It's believed the number of overseas students going to the Philippines to learn English or study in English-speaking universities has risen dramatically over the past few years.
So what makes the Philippines such an attractive destination for students seeking to learn English?
Interviewer: Del Irani
Speaker: Armin Luistro, Philippines Education Secretary
LUISTRO: We have actually been monitoring the number of foreign students enrolling, especially in our tertiary education units, and we've realised that from I think a number of around seven-thousand last year, that has ballooned to around 24-thousand or more this year. I think that's partly because of our competitiveness in terms of the English language.
IRANI: Were you surprised by this jump?
LUISTRO: Well Filipinos are not good at looking at good news, and many times we're very, very critical about ourselves. In a sense that's a very pleasant surprise. We recognise that we have many challenges with respect to education, but I think the growing number of foreigners coming into the country is a very, very good sign, and an affirmation that our competitiveness in terms of at least in English language, is one that is recognised by our neighbours and maybe other countries beyond Asia.
IRANI: What do you think is behind this growing number of people coming to the Philippines to learn English?
LUISTRO: Well essentially the language, English is spoken in the Philippines as a second language, and we start with English as early as grade one. And we're bilingual, so we have a second medium of instruction beginning at grade four for all of our students and that goes all the way to college. I think essentially the other components of that is that the cost of living in the Philippines is actually comparable with many of the other developing countries, and certainly is much less than what they would pay if they did that in a developed country. And secondly the environment itself allows many experiences whereby they can practise English outside of the classroom.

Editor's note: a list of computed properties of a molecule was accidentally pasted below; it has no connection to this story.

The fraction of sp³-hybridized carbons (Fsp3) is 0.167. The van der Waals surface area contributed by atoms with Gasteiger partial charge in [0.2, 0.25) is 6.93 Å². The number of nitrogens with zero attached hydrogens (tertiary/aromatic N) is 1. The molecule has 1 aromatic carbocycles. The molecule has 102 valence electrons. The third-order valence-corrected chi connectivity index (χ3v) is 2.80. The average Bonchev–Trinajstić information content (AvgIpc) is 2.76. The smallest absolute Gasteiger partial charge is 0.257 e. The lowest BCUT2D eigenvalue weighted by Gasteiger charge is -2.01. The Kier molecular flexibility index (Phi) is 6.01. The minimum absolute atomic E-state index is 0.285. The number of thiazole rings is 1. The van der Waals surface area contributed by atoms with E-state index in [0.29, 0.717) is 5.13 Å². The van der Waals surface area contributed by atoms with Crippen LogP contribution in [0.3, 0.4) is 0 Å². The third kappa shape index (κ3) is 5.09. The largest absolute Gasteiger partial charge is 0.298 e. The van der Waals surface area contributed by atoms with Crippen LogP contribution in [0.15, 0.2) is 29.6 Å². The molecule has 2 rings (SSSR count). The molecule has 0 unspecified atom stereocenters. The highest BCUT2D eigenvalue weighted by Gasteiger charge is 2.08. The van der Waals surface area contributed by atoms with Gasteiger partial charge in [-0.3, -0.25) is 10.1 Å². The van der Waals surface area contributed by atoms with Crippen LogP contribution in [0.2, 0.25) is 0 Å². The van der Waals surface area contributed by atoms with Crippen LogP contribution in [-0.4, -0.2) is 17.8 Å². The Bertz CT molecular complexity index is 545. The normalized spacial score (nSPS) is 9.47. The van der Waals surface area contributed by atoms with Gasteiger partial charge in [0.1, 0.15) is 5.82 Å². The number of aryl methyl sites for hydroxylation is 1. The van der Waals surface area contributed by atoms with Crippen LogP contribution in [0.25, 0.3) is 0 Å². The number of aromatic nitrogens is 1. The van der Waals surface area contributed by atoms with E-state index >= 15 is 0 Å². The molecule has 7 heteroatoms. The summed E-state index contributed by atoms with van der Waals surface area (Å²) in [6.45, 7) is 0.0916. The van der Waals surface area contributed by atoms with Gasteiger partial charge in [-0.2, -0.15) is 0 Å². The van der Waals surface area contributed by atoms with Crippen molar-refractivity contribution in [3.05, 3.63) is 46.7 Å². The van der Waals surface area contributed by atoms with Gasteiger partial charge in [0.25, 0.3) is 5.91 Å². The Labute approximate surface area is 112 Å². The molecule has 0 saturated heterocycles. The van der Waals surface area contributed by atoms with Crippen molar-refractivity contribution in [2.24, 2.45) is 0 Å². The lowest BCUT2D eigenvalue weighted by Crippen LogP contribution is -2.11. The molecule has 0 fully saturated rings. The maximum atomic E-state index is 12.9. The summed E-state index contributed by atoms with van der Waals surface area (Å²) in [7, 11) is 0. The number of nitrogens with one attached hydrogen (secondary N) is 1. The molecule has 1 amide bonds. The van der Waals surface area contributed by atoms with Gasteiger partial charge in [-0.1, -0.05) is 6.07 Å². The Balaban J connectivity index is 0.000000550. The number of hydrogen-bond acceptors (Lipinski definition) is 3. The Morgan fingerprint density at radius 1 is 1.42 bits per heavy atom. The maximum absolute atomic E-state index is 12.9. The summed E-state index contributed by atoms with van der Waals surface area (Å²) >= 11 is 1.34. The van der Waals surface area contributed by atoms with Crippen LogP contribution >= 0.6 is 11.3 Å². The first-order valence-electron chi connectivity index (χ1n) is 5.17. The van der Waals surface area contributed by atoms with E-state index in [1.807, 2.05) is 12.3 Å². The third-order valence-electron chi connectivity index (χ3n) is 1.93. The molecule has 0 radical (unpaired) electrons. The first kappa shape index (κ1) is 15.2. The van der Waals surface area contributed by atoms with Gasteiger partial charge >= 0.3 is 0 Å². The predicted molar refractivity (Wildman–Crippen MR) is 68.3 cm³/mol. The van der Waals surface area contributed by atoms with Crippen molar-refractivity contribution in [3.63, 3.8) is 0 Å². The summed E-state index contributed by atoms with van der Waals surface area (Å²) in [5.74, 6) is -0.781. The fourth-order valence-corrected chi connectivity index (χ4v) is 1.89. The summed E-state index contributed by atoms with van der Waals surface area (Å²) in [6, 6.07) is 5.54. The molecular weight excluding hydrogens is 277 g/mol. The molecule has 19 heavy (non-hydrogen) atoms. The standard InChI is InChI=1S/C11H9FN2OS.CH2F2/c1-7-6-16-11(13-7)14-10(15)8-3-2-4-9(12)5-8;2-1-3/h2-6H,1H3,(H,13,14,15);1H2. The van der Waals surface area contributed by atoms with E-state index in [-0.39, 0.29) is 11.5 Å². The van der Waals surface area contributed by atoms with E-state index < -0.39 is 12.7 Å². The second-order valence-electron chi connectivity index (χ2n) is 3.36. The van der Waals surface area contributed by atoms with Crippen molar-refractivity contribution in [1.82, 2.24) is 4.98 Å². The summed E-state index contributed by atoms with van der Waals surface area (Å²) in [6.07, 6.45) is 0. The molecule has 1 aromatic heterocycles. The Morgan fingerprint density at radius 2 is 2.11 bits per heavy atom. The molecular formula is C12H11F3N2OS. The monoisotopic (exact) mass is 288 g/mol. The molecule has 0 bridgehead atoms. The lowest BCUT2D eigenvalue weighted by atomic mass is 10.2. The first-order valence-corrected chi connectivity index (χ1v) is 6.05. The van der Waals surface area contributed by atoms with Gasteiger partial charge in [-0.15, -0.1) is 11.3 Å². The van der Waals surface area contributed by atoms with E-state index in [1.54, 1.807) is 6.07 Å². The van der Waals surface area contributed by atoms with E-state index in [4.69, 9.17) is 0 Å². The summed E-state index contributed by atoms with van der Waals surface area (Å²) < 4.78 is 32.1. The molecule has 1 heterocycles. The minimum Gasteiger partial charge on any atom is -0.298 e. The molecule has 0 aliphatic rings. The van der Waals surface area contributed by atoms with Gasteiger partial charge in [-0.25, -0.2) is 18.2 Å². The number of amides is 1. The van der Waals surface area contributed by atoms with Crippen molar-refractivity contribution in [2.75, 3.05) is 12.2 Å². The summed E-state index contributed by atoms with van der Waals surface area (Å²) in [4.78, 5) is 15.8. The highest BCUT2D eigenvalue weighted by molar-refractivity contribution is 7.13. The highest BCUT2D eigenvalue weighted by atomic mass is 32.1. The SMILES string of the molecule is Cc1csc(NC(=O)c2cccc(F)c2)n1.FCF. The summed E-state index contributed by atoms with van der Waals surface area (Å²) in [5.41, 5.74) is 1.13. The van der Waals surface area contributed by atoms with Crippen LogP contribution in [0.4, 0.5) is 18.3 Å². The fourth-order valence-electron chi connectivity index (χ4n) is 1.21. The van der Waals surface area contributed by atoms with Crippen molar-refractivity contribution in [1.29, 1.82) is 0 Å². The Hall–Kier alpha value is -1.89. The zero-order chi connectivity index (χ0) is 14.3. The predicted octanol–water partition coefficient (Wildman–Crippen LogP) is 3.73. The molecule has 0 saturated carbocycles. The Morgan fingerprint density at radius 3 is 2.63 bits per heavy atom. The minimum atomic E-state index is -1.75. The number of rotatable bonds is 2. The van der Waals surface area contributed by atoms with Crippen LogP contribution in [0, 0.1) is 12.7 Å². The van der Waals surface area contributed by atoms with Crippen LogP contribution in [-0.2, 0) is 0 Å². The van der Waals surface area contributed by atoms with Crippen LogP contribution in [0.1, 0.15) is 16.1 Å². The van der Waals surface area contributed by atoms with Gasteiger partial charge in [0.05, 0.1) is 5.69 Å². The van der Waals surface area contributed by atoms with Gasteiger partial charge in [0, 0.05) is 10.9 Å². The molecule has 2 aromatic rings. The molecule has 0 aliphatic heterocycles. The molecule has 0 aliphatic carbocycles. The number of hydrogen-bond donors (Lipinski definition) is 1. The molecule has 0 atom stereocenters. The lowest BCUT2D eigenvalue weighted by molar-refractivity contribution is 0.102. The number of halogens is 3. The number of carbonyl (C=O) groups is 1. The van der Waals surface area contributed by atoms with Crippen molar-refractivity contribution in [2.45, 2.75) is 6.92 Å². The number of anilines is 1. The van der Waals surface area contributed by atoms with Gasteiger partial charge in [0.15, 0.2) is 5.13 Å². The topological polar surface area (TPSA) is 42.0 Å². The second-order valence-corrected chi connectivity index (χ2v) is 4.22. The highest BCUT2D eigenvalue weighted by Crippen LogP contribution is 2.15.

IRANI: Has there been a deliberate sort of government effort or initiative to promote the country as a regional provider of English language services?
LUISTRO: Well maybe this time we will be looking at this very seriously. In the past we were not too keen on opening up higher education to foreigners, but the growing number of interested applicants tell us that maybe this is an area that we should be working on ensuring that their entry into the country will be facilitated, and serious students of the language and of other degree programs, will be helped and assisted in terms of making sure that the bureaucracy is supportive of their stay in the Philippines.
IRANI: Where are most of the students coming from?
LUISTRO: I know for example, I don't have the figures with me now, but I know our neighbours for example in Korea, that would be one big group. I think there's a significant number from Middle Eastern countries also. I'm sure part of it is also because of the culture in the Philippines, which is very open to foreigners, we're very adaptive and we're very hospitable. Most of the students that I personally know of come from Korea, and also China, that's also a growing number.
IRANI: Do you think that there is a way to sort of leverage this competitive advantage of, so you have such a great resource of people who do speak English to benefit other sectors of the economy?
LUISTRO: Well certainly, in fact one of the programs of the current administration is focussed on ensuring that tourists, we will be more welcoming to tourists.